Shrewsbury is home to one of the largest and oldest horticultural events in the UK - the annual Shrewsbury Flower Show.[78] A two day event, the Flower Show takes place in mid-August, has been running for more than 125 years, and attracts around 100,000 visitors each year. Set in the Quarry park, there are a multitude of events, exhibitions and displays, with a fireworks display at the end of each day. The town is well known for its flower displays, and has won numerous awards in recent years.[79]

Shrewsbury is also home to one of the region's main agricultural shows - the West Mid Show. This is held every year, usually in May, at the Shropshire Agricultural Showground on the outskirts of town at Coton Hill.[80] The town is host to the Shrewsbury International Music Festival, when musical groups from all over the world come to perform for about a week for local residents, and give a final concert in the Abbey. The festival is organized by WorldStage Tours.[81] 2006 saw the first Shrewsbury Folk Festival, after the event moved to the town from nearby Bridgnorth. Held annually over the August Bank Holiday, the event is very popular, with people travelling from across the UK to attend. In 2006 much of the event was held in the Quarry, with other related festivities happening around the town. For 2007 the event moved to the West Midlands Showground on the other side of the river.[82] A new annual arts festival - the Shrewsbury Summer Season - was established in 2004 and runs each year from June to August with an extensive programme of music, visual arts, theatre and spectacle.[83]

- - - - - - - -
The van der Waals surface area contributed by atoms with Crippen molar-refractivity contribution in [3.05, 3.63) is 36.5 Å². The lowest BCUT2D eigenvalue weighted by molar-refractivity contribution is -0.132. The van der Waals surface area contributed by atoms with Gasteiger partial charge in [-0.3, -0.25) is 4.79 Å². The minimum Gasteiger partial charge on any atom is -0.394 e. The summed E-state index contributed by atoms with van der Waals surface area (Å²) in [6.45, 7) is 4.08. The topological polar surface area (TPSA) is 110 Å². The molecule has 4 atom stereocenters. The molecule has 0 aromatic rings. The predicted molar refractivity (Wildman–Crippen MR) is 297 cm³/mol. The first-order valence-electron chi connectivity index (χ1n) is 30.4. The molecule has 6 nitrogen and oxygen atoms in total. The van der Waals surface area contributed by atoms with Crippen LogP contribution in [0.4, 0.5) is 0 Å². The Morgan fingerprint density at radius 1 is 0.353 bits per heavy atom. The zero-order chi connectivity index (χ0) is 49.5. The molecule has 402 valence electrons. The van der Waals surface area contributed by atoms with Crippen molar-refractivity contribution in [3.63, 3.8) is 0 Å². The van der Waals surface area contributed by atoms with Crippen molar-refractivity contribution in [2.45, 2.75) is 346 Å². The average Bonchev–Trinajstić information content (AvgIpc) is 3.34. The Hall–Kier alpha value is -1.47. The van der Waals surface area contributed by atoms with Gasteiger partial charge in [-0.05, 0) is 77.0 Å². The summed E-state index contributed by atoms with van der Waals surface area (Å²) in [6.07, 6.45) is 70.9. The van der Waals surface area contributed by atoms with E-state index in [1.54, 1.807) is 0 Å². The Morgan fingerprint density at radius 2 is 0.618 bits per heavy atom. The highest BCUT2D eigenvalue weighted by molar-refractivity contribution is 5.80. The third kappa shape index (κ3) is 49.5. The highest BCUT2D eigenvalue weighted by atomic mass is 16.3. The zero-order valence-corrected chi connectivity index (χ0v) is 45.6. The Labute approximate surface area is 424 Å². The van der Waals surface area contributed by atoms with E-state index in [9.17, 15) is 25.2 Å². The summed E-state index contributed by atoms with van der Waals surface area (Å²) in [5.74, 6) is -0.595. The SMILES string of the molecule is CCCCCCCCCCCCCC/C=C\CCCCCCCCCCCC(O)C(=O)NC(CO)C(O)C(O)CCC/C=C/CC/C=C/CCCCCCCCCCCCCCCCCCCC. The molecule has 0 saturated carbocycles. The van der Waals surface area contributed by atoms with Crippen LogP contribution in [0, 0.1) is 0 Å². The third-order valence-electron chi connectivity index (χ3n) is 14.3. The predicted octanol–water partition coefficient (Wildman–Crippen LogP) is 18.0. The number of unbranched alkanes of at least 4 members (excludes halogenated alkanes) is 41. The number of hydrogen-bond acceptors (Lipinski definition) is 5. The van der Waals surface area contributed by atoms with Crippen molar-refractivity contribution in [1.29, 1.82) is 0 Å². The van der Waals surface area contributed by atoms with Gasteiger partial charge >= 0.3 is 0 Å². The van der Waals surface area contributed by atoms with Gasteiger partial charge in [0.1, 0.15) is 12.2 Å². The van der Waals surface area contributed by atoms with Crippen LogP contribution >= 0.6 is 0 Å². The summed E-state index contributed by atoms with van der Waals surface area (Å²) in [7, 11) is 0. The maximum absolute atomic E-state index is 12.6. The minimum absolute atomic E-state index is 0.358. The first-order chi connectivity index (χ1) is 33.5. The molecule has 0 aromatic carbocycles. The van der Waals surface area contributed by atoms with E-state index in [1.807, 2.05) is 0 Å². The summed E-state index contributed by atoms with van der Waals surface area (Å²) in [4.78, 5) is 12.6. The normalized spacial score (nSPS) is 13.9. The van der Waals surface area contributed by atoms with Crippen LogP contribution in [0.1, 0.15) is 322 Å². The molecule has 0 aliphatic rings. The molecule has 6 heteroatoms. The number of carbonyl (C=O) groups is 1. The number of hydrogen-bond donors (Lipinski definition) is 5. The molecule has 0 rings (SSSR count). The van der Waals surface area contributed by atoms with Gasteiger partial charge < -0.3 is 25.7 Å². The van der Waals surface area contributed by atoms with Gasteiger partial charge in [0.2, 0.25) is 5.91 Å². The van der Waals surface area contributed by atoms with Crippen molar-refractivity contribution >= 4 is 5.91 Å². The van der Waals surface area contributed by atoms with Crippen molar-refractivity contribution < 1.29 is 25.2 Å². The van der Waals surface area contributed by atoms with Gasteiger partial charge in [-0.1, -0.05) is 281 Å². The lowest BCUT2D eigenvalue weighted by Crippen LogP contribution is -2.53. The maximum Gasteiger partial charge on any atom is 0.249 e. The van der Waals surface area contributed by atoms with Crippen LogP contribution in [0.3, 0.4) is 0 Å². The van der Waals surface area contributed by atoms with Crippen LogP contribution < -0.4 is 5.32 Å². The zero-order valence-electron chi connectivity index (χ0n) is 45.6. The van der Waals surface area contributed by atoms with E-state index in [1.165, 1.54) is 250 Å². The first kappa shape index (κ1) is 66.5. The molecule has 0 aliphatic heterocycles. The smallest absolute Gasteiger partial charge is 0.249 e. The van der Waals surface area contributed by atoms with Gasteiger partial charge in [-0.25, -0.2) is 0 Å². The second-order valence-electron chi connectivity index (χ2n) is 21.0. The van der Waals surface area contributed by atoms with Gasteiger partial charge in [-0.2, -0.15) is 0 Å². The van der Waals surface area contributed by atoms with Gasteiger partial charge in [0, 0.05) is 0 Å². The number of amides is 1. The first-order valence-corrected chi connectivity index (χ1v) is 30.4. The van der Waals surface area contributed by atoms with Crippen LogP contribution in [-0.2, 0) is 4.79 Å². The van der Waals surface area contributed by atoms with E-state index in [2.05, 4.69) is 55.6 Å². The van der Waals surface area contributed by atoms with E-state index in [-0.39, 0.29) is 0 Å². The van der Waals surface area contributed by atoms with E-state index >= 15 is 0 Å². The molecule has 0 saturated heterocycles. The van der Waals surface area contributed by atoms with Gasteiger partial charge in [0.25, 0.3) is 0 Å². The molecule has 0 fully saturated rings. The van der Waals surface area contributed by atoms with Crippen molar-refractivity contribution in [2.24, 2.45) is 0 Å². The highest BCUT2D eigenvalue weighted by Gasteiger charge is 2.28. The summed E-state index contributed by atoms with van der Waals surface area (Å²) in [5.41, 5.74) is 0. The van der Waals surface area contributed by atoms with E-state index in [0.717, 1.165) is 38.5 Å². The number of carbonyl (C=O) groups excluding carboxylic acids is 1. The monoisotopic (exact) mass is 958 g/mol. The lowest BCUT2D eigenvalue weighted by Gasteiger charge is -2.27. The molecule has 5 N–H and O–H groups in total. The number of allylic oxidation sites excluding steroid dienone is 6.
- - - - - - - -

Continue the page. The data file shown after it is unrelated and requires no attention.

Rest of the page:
There are some very old public houses, which have been continuously open as pubs, such as the Golden Cross (established 1428 - the oldest pub in the town), the Dun Cow and the King's Head.[84]